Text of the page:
Already in 1995, Giorgio Agamben foresaw that the temporality of urgency under the permanent state of emergency of Yugoslavia's violent postcommunist dissolution and ensuing interventions would become ‘the new nomos of the earth, which (if its grounding principle is not called into question) will soon extend itself over the entire planet’ (1998: 38). While Agamben analysed this creeping authoritarian state of exception in the juridical terms of the problematic logical relationship between legal order and its foundational violence, we turned to Max Weber's sociology of domination to try to make sense of the unusual form of authority that military and humanitarian interveners and their local staff exercised over distressed populations in the Balkan crises, a form moreover that did not fit into Weber's classic typology of legal-rational, traditional and charismatic modes of legitimate domination (1921–1922).5 By metonymic analogy to the doctor–patient relationship, we have called this new form ‘therapeutic domination’ and the peculiar self-defeating resistance it elicits ‘iatrogenic violence’: a doctor (or any other therapeutic intervener) ideal-typically exercises authority over a patient (or beneficiary) by virtue of her or his expert application of an impersonal treatment protocol in the urgent context of illness (or some other deficiency) or imminent danger thereof. Resistance takes the form of patient non-compliance, or refusal of treatment. This attempt to retake control over one's body and life, however, ultimately reinforces pathology, prompting a redoubling of therapeutic intervention in a self-perpetuating cycle. Since this cycle reproduced both therapeutic domination and states of emergency, we came to understand that the peripheral sites of neoliberal crisis management of the 1990s and 2000s were in fact laboratories for the development of power techniques that would soon migrate to the global centre as, for example, the ‘sick men’ of the Euro-zone underwent benevolent authoritarian cures or, more generally, the planned precarity of neoliberal austerity policies incentivised their victims/beneficiaries to strengthen their ‘resilience’.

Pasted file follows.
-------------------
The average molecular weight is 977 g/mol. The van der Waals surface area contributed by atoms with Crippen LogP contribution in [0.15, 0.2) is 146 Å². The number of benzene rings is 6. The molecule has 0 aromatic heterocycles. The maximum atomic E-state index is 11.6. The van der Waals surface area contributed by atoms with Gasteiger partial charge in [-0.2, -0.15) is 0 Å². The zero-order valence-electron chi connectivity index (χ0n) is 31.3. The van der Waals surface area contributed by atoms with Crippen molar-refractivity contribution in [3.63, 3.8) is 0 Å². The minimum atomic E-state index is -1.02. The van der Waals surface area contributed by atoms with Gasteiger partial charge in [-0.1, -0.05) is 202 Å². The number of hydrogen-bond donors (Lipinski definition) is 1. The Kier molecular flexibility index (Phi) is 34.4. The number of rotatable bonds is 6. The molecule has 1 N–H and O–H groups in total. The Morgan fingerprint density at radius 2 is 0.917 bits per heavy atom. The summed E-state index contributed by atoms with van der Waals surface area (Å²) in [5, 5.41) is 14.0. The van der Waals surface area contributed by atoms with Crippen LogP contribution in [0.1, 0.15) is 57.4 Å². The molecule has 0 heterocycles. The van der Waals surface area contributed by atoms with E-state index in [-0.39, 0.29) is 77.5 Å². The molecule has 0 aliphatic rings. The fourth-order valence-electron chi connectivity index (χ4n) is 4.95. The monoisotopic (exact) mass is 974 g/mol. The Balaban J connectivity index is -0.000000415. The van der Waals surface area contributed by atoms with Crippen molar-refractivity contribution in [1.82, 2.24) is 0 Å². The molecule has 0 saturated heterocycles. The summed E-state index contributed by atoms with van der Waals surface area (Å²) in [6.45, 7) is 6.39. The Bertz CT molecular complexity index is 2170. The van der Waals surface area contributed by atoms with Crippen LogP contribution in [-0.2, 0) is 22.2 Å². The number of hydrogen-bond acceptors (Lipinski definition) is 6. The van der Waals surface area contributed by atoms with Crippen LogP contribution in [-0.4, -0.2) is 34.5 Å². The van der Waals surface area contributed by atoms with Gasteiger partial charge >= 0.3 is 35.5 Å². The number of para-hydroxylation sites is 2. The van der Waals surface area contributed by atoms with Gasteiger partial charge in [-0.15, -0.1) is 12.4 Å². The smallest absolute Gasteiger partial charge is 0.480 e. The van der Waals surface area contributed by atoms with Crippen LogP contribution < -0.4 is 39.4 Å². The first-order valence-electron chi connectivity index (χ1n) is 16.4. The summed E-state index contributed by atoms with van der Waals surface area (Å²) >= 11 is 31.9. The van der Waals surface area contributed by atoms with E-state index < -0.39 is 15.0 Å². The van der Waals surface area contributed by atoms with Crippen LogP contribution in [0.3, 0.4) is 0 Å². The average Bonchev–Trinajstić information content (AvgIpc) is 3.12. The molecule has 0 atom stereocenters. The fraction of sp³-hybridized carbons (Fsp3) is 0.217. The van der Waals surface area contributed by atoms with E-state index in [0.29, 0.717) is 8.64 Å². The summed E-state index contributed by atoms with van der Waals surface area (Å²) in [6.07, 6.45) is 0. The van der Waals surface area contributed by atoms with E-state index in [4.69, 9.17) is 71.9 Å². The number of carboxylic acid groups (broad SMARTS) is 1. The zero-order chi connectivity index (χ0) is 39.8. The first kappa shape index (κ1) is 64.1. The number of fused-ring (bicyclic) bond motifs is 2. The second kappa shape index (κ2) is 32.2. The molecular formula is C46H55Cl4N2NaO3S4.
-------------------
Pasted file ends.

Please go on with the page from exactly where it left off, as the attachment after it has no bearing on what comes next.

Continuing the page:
This generalisation, under neoliberal crisis management, of therapeutic domination with its impersonal, or rather culturally and historically decontextualising, treatment protocols and with its temporality of urgency that evacuated the future as well as the past has heightened what de Martino (1977) called the universal danger of cultural apocalypse, that is, the dissolution of social ties and the specific cultural meanings on which they rest. What is more, the degeneration of (neo)liberal government into the therapeutic domination-iatrogenic violence cycle of permanent emergency exposed liberalism's underlying false promise. It revealed that atomised, rational, self-interested liberal subjects would never be adequate for, or up to the task of, realising their dream of autonomy, prosperity and security, a chimera that would always require another round of therapy. In other words, their attempts would always come ‘too late’, another apocalyptic formulation that Gilles Deleuze's writings on the cinema suggested to us (Deleuze 1985; Lampert 2009; McFalls and Pandolfi 2017). For Deleuze, redemptive promises, like for us when we run for the pot of gold (cure for COVID) at the end of the rainbow, always come ‘too late’, when reality has already proven them wrong yet without impeding the promise's offer to try again.

The Liberal Promise

Against this general theoretical background, it is possible to situate the epochal significance of the COVID-19 pandemic as part of the longue durée of liberalism, the focus of much of Michel Foucault's work in the 1970s. Recent Foucauldian scholarship in anthropology and political science has tended to emphasise liberalism's disciplinary and biopolitical techniques of government (from regulation of population flows to normalised incentive structures) whose genealogy Foucault traced in his books and lectures of the second half of the 1970s (Foucault 1975, 1976, 1997, 2004a). Yet, as Foucault himself argued at the end of his first lecture in his misleadingly entitled 1979 course ‘The Birth of Biopolitics’, understanding those governmental techniques requires an analysis of ‘this general regime that we can call the question of truth’ on which liberalism's governmental reason rests (2004b: 24; our translation).